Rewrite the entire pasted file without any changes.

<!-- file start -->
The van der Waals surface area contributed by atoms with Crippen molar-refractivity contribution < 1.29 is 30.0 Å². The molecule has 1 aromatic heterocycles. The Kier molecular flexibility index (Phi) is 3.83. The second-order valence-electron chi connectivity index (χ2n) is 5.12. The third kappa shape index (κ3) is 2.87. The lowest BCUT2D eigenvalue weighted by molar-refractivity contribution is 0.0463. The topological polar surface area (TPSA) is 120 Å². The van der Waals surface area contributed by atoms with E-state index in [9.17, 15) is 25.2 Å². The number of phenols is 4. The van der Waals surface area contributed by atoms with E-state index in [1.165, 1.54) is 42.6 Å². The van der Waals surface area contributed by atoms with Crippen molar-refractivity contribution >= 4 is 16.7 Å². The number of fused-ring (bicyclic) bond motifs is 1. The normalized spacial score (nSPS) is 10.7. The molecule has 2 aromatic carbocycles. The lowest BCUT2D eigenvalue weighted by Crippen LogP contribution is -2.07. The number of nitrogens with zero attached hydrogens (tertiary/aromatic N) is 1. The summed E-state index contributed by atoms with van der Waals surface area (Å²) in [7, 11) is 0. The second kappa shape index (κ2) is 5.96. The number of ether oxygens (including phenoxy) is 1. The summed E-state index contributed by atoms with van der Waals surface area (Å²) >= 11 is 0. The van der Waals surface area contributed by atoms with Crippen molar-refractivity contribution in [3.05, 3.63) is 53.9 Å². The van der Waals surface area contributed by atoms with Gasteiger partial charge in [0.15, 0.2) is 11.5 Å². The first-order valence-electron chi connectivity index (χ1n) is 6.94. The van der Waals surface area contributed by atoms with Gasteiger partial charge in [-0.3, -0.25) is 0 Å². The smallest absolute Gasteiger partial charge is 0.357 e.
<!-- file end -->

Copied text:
The van der Waals surface area contributed by atoms with Crippen molar-refractivity contribution < 1.29 is 30.0 Å². The molecule has 1 aromatic heterocycles. The Kier molecular flexibility index (Phi) is 3.83. The second-order valence-electron chi connectivity index (χ2n) is 5.12. The third kappa shape index (κ3) is 2.87. The lowest BCUT2D eigenvalue weighted by molar-refractivity contribution is 0.0463. The topological polar surface area (TPSA) is 120 Å². The van der Waals surface area contributed by atoms with E-state index in [9.17, 15) is 25.2 Å². The number of phenols is 4. The van der Waals surface area contributed by atoms with E-state index in [1.165, 1.54) is 42.6 Å². The van der Waals surface area contributed by atoms with Crippen molar-refractivity contribution >= 4 is 16.7 Å². The number of fused-ring (bicyclic) bond motifs is 1. The normalized spacial score (nSPS) is 10.7. The molecule has 2 aromatic carbocycles. The lowest BCUT2D eigenvalue weighted by Crippen LogP contribution is -2.07. The number of nitrogens with zero attached hydrogens (tertiary/aromatic N) is 1. The summed E-state index contributed by atoms with van der Waals surface area (Å²) in [7, 11) is 0. The second kappa shape index (κ2) is 5.96. The number of ether oxygens (including phenoxy) is 1. The summed E-state index contributed by atoms with van der Waals surface area (Å²) >= 11 is 0. The van der Waals surface area contributed by atoms with Crippen molar-refractivity contribution in [3.05, 3.63) is 53.9 Å². The van der Waals surface area contributed by atoms with Gasteiger partial charge in [0.15, 0.2) is 11.5 Å². The first-order valence-electron chi connectivity index (χ1n) is 6.94. The van der Waals surface area contributed by atoms with Gasteiger partial charge in [-0.3, -0.25) is 0 Å². The smallest absolute Gasteiger partial charge is 0.357 e.